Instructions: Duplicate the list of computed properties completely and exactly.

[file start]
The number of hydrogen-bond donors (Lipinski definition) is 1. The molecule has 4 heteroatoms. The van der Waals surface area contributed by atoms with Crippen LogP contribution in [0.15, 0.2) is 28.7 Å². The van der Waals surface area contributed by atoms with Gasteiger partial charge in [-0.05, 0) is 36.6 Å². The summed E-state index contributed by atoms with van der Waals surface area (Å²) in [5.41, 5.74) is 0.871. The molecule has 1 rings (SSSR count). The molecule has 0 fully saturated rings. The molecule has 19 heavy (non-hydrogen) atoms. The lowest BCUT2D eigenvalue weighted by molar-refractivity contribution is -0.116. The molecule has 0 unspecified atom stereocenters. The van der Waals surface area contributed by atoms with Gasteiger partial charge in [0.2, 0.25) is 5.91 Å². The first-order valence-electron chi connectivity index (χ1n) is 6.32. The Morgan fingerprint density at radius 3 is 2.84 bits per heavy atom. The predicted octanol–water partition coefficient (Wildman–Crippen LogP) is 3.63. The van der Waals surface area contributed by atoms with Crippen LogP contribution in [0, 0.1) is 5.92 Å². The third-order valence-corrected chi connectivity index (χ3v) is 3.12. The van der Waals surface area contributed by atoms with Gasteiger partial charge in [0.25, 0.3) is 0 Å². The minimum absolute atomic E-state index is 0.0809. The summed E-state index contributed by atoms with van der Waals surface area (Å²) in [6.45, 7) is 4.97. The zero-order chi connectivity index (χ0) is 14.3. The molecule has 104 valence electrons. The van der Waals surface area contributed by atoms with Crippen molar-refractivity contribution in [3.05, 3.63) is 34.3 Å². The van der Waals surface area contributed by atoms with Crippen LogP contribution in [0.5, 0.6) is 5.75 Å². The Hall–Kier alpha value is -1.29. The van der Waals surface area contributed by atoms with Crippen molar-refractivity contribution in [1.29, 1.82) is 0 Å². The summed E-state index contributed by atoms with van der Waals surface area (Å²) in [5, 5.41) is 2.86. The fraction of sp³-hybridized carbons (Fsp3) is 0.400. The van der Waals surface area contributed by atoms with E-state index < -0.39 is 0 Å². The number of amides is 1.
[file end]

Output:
The number of hydrogen-bond donors (Lipinski definition) is 1. The molecule has 4 heteroatoms. The van der Waals surface area contributed by atoms with Crippen LogP contribution in [0.15, 0.2) is 28.7 Å². The van der Waals surface area contributed by atoms with Gasteiger partial charge in [-0.05, 0) is 36.6 Å². The summed E-state index contributed by atoms with van der Waals surface area (Å²) in [5.41, 5.74) is 0.871. The molecule has 1 rings (SSSR count). The molecule has 0 fully saturated rings. The molecule has 19 heavy (non-hydrogen) atoms. The lowest BCUT2D eigenvalue weighted by molar-refractivity contribution is -0.116. The molecule has 0 unspecified atom stereocenters. The van der Waals surface area contributed by atoms with Gasteiger partial charge in [0.2, 0.25) is 5.91 Å². The first-order valence-electron chi connectivity index (χ1n) is 6.32. The Morgan fingerprint density at radius 3 is 2.84 bits per heavy atom. The predicted octanol–water partition coefficient (Wildman–Crippen LogP) is 3.63. The van der Waals surface area contributed by atoms with Crippen LogP contribution in [0, 0.1) is 5.92 Å². The third-order valence-corrected chi connectivity index (χ3v) is 3.12. The van der Waals surface area contributed by atoms with Gasteiger partial charge in [0.25, 0.3) is 0 Å². The minimum absolute atomic E-state index is 0.0809. The summed E-state index contributed by atoms with van der Waals surface area (Å²) in [6.45, 7) is 4.97. The zero-order chi connectivity index (χ0) is 14.3. The molecule has 104 valence electrons. The van der Waals surface area contributed by atoms with Crippen molar-refractivity contribution in [3.05, 3.63) is 34.3 Å². The van der Waals surface area contributed by atoms with Crippen LogP contribution in [0.5, 0.6) is 5.75 Å². The Hall–Kier alpha value is -1.29. The van der Waals surface area contributed by atoms with Crippen molar-refractivity contribution in [1.29, 1.82) is 0 Å². The summed E-state index contributed by atoms with van der Waals surface area (Å²) in [5, 5.41) is 2.86. The fraction of sp³-hybridized carbons (Fsp3) is 0.400. The van der Waals surface area contributed by atoms with E-state index < -0.39 is 0 Å². The number of amides is 1.